When he met her, she was called Edith, happiness,
but whatever joy had been at her naming
was long gone. He sometimes called her Diynah
when she would judge his handiwork and click her teeth,
or Miryam for her stubbornness when she wanted her way
to buy the best lamp oil or perfume for her hair.
At her worst, when she chose to stay away hours
in the baths or listening to musicians in the dirty street,
he called her Bara or Acantha, while wringing his hands.
That night she was Adrasteia, not wanting to run away.
When he trudged back, he knew she was no longer any of these.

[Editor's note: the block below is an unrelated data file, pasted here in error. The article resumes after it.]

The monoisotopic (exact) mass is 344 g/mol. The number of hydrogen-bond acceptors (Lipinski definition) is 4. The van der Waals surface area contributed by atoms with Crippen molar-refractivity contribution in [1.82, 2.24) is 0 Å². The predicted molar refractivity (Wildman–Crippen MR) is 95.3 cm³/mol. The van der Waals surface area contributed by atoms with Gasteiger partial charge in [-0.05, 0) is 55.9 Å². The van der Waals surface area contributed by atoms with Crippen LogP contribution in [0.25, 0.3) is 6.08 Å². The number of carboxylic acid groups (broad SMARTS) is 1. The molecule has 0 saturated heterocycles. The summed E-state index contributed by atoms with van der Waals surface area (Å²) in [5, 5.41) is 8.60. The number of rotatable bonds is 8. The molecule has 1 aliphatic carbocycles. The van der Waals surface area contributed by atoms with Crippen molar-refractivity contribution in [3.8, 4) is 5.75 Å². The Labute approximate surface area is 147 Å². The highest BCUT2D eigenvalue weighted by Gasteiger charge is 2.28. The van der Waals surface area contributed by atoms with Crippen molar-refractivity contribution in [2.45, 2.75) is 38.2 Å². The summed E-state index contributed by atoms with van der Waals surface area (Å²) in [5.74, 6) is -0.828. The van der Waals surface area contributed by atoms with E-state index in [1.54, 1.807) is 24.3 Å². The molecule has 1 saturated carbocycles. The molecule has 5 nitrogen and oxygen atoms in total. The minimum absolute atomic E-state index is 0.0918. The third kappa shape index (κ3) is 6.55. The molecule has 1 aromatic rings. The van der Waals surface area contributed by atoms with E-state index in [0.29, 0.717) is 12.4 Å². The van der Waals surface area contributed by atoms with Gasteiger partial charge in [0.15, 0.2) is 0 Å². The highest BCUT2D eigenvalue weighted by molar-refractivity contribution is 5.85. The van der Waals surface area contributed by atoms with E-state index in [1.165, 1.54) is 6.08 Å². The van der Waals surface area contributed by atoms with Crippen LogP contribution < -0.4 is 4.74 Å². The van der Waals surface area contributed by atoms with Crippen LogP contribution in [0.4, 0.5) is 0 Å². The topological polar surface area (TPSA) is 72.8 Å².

He lifted her with a grunt and the hem of her robe cracked,
so he called her Adnina as a joke, since she was no longer light,
and Eidel as he pushed her towards his new home,
delicate and breakable, too fragile for raindrops.
His daughters were amazed and frightened. The brave one,
who missed her mother’s laughter, called her Libnah as she caressed
the white wrists. Another stayed by the hearth and muttered,
called her Zakiya, knowing her purity was false.
Lot, on a good day, called her Yerusha, his possession,
as he broke off fingertips for the soup, or filed away pinches
of her hair for dough. Most days, he called her what she was.
Published in Cider Press Review, Volume 16, Issue 4.